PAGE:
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Budesonide is the treatment of choice for microscopic colitis because of its excellent risk to benefit ratio. It is a potent, well-absorbed corticosteroid, but because of a high rate of first-pass metabolism in the liver, its systemic bioavailability is low. It has fewer corticosteroid-related adverse effects than prednisone, and adrenal suppression is considered to be rare. We present a middle-aged woman with lymphocytic colitis whose symptoms responded to budesonide but developed budesonide-related iatrogenic Cushing’s syndrome. Withdrawal of budesonide led to restoration of normal pituitary-adrenal responsiveness but at the price of recurrent diarrhea due to re-emergence of lymphocytic colitis.
Suppression of the hypothalamic–pituitary–adrenal axis by budesonide is mentioned as a possible complication in the package insert, and it has been described in case reports. All reported cases, however, had budesonide combined with other drugs that affect the hepatic cytochrome P450 system.1,2 The only systematic study on potential suppression of the hypothalamic pituitary adrenal axis in patients treated with budesonide was published only in abstract form.3 Lichtenstein et al. found that the mean morning cortisol levels at baseline and at 12 months of treatment were no different between patients treated with placebo versus budesonide.3 Adrenocorticotropic hormone (ACTH) stimulation tests at 12 months were abnormal in 30% of budesonide-treated patients but also in 18% of placebo patients. Of note, there was no difference in potential glucocorticoid side effects in these patients.
A 57-year-old woman presented in 2007 with a multiple-year history of severe intermittent diarrhea with fecal incontinence. Initial laboratory evaluation for infectious, inflammatory, and malabsorptive conditions was negative. Colonoscopy with mucosal biopsy was performed, leading to a diagnosis of lymphocytic colitis.
A treatment attempt with standard-dose mesalamine was unsuccessful, but treatment with budesonide restored her digestive health. She was maintained on 9 mg daily, but efforts to lower the dose were unsuccessful. In 2010 she underwent a laparoscopic adjustable gastric band placement and lost approximately 13.5 kg in weight. In 2013 she started gaining weight, noticed easy bruising of her forearms, and developed muscle cramps, lightheadedness, and fatigue. In September 2014 it was thought that she might have iatrogenic Cushing’s syndrome, and budesonide was decreased to 3 mg daily. This resulted in prompt recurrence of 30–40 Bristol type 6–7 stool evacuations per week with several episodes of extreme urgency and fecal incontinence.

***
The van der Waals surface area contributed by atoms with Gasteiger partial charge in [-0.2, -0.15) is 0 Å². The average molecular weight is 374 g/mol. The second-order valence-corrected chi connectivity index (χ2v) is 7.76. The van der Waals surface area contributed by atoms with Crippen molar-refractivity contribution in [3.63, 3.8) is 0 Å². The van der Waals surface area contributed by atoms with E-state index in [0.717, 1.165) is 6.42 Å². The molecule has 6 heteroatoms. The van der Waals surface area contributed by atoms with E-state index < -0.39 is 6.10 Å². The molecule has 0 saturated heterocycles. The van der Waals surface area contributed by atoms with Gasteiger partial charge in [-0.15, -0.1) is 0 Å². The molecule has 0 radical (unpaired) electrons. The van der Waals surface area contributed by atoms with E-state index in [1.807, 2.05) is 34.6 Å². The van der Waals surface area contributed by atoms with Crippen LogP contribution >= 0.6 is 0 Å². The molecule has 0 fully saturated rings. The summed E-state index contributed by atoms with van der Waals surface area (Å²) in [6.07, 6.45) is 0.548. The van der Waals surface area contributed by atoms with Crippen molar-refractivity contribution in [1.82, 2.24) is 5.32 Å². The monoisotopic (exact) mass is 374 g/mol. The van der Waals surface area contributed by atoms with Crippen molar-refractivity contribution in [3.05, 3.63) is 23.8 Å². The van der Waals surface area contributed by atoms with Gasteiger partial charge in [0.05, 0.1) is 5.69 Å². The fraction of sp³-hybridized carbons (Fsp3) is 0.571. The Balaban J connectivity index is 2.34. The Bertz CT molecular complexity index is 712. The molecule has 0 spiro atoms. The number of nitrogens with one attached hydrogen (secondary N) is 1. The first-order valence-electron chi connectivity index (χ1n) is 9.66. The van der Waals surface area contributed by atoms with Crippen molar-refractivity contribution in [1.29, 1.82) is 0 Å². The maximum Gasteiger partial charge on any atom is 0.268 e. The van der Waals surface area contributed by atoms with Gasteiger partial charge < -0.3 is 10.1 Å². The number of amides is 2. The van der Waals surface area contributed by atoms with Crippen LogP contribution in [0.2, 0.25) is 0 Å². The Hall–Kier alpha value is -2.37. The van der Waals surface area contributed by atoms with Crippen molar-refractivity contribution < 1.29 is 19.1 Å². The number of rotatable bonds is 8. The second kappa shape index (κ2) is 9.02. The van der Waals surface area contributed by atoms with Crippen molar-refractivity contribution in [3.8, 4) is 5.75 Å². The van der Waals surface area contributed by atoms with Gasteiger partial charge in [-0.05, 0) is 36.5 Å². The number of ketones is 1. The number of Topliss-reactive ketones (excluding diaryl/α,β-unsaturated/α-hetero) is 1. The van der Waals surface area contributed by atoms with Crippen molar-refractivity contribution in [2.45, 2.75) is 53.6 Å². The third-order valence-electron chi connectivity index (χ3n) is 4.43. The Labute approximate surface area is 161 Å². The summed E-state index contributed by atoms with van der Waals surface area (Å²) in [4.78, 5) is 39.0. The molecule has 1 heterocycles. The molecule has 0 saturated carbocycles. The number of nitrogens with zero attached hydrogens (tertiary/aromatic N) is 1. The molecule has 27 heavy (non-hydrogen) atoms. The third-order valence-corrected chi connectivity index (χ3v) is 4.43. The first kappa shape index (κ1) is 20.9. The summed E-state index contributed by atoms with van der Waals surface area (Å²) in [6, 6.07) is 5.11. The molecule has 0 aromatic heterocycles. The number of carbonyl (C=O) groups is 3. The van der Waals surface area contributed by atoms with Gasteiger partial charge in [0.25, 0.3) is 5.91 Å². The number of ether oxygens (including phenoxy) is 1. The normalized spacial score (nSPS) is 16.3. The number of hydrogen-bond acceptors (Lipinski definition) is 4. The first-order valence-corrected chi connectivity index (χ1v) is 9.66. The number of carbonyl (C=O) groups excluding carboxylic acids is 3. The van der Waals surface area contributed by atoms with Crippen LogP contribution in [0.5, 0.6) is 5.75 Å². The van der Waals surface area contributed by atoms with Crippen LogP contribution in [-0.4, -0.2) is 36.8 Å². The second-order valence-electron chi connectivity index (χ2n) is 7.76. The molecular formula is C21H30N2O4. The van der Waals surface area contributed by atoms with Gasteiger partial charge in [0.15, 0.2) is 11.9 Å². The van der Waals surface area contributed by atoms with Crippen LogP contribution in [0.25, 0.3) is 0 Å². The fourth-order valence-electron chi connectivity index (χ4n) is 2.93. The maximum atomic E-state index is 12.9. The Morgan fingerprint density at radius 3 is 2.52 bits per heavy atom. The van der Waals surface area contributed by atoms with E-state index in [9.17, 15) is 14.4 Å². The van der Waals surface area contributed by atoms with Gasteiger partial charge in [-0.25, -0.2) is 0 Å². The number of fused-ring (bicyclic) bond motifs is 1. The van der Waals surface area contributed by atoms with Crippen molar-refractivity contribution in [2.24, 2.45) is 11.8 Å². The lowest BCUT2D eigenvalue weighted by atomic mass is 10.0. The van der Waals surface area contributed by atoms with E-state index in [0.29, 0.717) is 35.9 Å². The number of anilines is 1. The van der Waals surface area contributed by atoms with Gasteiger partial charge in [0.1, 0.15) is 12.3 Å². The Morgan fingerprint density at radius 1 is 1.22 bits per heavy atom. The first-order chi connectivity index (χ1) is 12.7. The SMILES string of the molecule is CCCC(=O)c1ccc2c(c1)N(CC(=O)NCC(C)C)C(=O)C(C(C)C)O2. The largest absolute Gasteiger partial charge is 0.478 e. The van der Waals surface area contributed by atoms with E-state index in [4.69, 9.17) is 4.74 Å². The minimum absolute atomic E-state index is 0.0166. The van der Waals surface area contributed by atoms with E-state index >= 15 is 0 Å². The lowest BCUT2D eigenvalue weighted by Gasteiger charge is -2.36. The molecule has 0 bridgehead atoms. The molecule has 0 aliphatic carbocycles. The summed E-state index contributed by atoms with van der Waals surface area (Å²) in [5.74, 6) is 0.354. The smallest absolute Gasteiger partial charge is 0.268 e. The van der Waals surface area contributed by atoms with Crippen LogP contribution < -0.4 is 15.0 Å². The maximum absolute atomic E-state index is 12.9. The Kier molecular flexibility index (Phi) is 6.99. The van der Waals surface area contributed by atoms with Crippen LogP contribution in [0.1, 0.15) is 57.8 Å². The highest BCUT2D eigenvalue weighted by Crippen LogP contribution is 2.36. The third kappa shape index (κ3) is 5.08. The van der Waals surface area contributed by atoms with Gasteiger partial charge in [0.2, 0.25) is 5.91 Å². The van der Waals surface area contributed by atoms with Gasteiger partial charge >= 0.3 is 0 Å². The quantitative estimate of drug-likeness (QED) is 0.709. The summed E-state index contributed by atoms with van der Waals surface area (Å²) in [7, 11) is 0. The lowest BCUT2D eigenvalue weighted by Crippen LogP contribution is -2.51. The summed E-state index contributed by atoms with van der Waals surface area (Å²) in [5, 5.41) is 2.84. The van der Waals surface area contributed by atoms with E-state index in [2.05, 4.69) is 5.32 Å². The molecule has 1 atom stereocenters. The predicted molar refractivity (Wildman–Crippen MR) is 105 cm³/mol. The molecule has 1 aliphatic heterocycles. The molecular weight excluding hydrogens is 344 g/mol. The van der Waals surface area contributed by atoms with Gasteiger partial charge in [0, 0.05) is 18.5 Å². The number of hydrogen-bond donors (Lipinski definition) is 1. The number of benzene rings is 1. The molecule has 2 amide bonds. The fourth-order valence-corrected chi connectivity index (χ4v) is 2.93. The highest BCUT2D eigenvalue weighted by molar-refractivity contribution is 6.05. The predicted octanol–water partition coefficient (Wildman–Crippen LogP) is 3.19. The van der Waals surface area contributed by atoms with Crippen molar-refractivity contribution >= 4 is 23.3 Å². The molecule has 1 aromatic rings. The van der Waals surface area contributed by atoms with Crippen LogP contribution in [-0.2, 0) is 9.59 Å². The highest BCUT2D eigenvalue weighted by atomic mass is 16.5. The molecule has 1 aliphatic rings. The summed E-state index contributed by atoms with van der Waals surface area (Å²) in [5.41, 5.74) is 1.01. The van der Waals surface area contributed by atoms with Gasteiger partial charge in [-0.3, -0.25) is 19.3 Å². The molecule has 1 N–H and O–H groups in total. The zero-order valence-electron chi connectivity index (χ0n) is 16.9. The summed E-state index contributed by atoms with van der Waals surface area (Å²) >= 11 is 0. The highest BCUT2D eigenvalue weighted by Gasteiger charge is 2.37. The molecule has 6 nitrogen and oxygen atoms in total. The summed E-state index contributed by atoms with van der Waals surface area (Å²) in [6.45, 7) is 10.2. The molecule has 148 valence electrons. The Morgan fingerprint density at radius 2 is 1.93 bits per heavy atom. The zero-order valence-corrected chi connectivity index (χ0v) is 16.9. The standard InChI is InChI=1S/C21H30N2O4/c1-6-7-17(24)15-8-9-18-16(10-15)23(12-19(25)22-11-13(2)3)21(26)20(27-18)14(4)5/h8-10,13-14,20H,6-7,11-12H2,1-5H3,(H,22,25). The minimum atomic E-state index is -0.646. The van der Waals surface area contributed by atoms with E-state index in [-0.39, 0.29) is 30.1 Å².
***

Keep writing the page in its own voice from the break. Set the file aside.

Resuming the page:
In 2015, her medications were 3 mg budesonide daily, cyclobenzaprine and hydrocodone for back pain, and fluoxetine for depression. Her family history was negative. She had a body mass index of 33 kg/m2, several small ecchymoses on her forearms, and a suggestion of a “buffalo hump.” Physical examination was otherwise unremarkable.
A colonoscopy in 2007 showed typical histologic findings of lymphocytic colitis. A second colonoscopy in 2012, while she was asymptomatic and maintained on 9 mg budesonide, revealed normal random mucosal biopsies. Celiac disease serology was negative. In September 2014 she had normal complete blood count, chemistry, and thyroid and liver function tests. Endocrine testing after budesonide had been decreased to 3 mg daily revealed that her pituitary ACTH and adrenal cortisol secretion were suppressed. Her morning cortisol, ACTH, and 24-hour urinary cortisol were undetectable.
We stopped budesonide and treated symptomatically with cholestyramine and loperamide with reasonably good symptomatic improvement, although the patient continued to have more than 3 Bristol type 5–7 stools per day. Initially she complained of fatigue and malaise but developed no symptoms of adrenal crisis. In November 2014, 2 months after budesonide had been stopped, she felt “like a new person.” Her body mass index had decreased to 30 kg/m2, she had no further ecchymoses or petechiae, and the buffalo hump had disappeared. Endocrine testing showed early recovery of the pituitary adrenal axis. Morning cortisol was 7 μg/dL and ACTH was 9.3 pg/mL. In January 2015 an ACTH stimulation test revealed that her adrenal responsiveness had recovered. Her morning cortisol was 6 μg/dL and rose after ACTH stimulation to 20 μg/dL (normal >20 μg/dL).